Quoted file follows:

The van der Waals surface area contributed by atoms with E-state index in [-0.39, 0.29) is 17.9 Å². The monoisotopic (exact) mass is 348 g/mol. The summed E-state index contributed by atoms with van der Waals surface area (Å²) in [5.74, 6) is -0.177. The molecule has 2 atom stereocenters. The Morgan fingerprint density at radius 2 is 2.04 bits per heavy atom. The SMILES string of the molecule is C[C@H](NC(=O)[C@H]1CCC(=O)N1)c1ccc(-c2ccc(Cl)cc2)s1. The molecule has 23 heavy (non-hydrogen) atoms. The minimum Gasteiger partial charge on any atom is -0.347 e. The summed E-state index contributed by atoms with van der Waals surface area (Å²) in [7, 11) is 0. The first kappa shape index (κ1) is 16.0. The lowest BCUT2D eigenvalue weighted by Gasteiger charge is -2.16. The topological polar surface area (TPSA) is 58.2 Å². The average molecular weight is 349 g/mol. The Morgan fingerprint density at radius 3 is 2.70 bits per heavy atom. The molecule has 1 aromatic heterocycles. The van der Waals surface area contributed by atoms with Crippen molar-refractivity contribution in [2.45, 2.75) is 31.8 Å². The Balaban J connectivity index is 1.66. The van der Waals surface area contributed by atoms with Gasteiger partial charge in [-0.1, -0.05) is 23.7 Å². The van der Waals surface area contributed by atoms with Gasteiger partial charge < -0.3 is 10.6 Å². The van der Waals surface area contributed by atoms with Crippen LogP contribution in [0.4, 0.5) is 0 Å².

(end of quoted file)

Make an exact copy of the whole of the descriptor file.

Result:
The van der Waals surface area contributed by atoms with E-state index in [-0.39, 0.29) is 17.9 Å². The monoisotopic (exact) mass is 348 g/mol. The summed E-state index contributed by atoms with van der Waals surface area (Å²) in [5.74, 6) is -0.177. The molecule has 2 atom stereocenters. The Morgan fingerprint density at radius 2 is 2.04 bits per heavy atom. The SMILES string of the molecule is C[C@H](NC(=O)[C@H]1CCC(=O)N1)c1ccc(-c2ccc(Cl)cc2)s1. The molecule has 23 heavy (non-hydrogen) atoms. The minimum Gasteiger partial charge on any atom is -0.347 e. The summed E-state index contributed by atoms with van der Waals surface area (Å²) in [7, 11) is 0. The first kappa shape index (κ1) is 16.0. The lowest BCUT2D eigenvalue weighted by Gasteiger charge is -2.16. The topological polar surface area (TPSA) is 58.2 Å². The average molecular weight is 349 g/mol. The Morgan fingerprint density at radius 3 is 2.70 bits per heavy atom. The molecule has 1 aromatic heterocycles. The van der Waals surface area contributed by atoms with Crippen molar-refractivity contribution in [2.45, 2.75) is 31.8 Å². The Balaban J connectivity index is 1.66. The van der Waals surface area contributed by atoms with Gasteiger partial charge in [-0.1, -0.05) is 23.7 Å². The van der Waals surface area contributed by atoms with Gasteiger partial charge < -0.3 is 10.6 Å². The van der Waals surface area contributed by atoms with Crippen LogP contribution in [0.4, 0.5) is 0 Å².